Syrian President Bashar al-Assad, complaining of foreign interference in his country’s four-year civil war, said he would not permit international observers for any future elections.
“Elections under international supervision? No, that is an intervention into Syrian sovereignty,” Assad said in an interview broadcast Tuesday by Al-Manar TV, which the Hezbollah militant group operates. The Associated Press reported him as adding, “Which is the international body that is authorized to give us a certificate of good conduct?”
Assad, interviewed in the presidential office in Damascus, also said a resolution to the Syrian conflict will come only when foreign countries halt what he sees as efforts to undermine his government.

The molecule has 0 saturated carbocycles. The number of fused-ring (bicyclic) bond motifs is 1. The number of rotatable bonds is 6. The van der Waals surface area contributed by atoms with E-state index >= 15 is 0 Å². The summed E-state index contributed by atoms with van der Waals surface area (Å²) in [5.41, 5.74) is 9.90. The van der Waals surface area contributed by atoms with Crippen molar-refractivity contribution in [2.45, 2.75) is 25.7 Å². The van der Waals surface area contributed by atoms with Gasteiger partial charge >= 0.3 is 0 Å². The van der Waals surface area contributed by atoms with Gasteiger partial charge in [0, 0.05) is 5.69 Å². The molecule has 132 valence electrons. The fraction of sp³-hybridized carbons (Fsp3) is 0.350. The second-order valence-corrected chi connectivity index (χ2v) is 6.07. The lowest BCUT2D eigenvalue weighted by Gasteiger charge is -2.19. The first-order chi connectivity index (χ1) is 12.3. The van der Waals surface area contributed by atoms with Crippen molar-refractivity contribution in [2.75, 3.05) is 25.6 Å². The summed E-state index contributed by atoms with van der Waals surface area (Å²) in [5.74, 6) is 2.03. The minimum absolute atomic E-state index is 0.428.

“When we reach the stage when the countries indulging in the conspiracy against Syria and also indulging in Syrian bloodshed – when these countries stop funding terrorism, then we can say that we have reached the final part of the solution,” Assad was quoted by Reuters.
Syrian officials routinely use the word “terrorism” in reference to anyone who opposes the government, including rebel fighters who have battled Syrian forces throughout the civil war.
International calls for a halt to the fighting in Syria and for a political transition with new elections so far have failed to end the conflict, which has killed more than 240,000 people since March 2011.